spect, either from motives of pure patriotism or as a concession to the popular will and as a profitable asset for use among those who followed and were to follow him. The people were so in sympathy with the old soldier that the mere mention of military service by a veteran of the wars was thought to have a magic influence with the jury in almost any kind of a case, whatever the issue might be, and this can hardly be cited as an instance of looseness of court-practise in old Greek law; for our American juryman has been known to award a verdict in a contract case to the plaintiff "who guarded our liberties," "risked his life," etc., as Wellman, in his recent "Day in Court," interestingly cites.
The liberal and complete assistance, above bestowed on the disabled warrior by the little Athenian republic, stands out a conspicuous example of popular gratitude and sacrifice, especially when we realize that Rome, mighty mistress of militarism, granted no pension and offered no financial aid to her veteran soldier or to his family till after her republic came to a close and loyalty to the public weal had yielded to allegiance to an emperor.
The help, originally given in the case of wounded soldiers, was extended to all those infirm in body who were rendered less able to make a living because of their disabilities and were, at the same time, rated on the census-rolls at less than three minæ—fifty-four dollars, but with great purchasing power: If the modes of appointment to both the civic and military pensions were similar—as is now commonly implied and quite generally admitted—we possess interesting data of the way in which the people at Athens kept a patriotic yet prudent hand on the situation at all stages of the administration of state-aid, including the grant to the veteran citizen-soldier. The people themselves might examine every case both on the original allowance and at its renewal each year, so that there was but slight danger of abuse from imposition on the part of the unworthy.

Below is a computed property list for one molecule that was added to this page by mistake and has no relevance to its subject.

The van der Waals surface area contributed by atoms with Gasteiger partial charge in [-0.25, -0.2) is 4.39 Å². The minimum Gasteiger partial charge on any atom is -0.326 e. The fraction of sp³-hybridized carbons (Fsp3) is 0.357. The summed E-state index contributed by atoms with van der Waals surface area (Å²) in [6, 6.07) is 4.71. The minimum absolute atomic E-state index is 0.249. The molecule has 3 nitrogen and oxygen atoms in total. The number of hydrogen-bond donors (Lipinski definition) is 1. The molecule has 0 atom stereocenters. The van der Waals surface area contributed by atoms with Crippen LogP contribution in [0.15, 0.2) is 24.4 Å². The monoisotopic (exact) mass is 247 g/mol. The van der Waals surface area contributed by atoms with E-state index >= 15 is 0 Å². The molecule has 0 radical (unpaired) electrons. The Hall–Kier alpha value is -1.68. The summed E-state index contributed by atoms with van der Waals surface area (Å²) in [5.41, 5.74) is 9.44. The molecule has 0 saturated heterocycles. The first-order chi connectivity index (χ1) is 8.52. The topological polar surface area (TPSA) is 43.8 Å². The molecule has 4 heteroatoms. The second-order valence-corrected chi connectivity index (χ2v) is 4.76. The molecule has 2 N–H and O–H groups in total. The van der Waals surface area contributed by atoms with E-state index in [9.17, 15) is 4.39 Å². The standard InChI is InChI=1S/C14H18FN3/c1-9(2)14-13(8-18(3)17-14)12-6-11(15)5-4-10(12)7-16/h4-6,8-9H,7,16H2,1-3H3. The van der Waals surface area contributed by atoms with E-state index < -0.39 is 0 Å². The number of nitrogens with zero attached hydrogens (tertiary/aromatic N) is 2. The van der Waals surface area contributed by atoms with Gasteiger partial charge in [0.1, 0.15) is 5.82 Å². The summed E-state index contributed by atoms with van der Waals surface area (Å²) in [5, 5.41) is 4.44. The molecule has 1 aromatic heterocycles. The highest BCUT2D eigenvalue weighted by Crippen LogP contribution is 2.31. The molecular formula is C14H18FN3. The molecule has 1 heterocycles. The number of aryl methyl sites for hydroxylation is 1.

Action could be brought by any citizen before the Boulé or unicameral Senate of the Five Hundred, against any suspect who was liable to an annual examination by the body or the public. Lysias, the celebrated Athenian speech-writer, wrote his famous defense of "The Cripple" (oration 24) for a poor but unabashed pensioner, the slinging and stinging nature of which fits so well the subject on trial that the speech is probably the best example of keen character-study ever produced by an expert, and has, despite its oftentimes ludicrous utterances, a bathos—and a pathos too—that justifies its being adjudged the most typical and may be the best of Lysian achievements. The virtually direct award and renewal of the grant by the people—possible in a limited community, if not practical in a larger nation—with one's
- Page 197, edition 1909.
- Aristotle, "Resp. Ath.," 49, 4.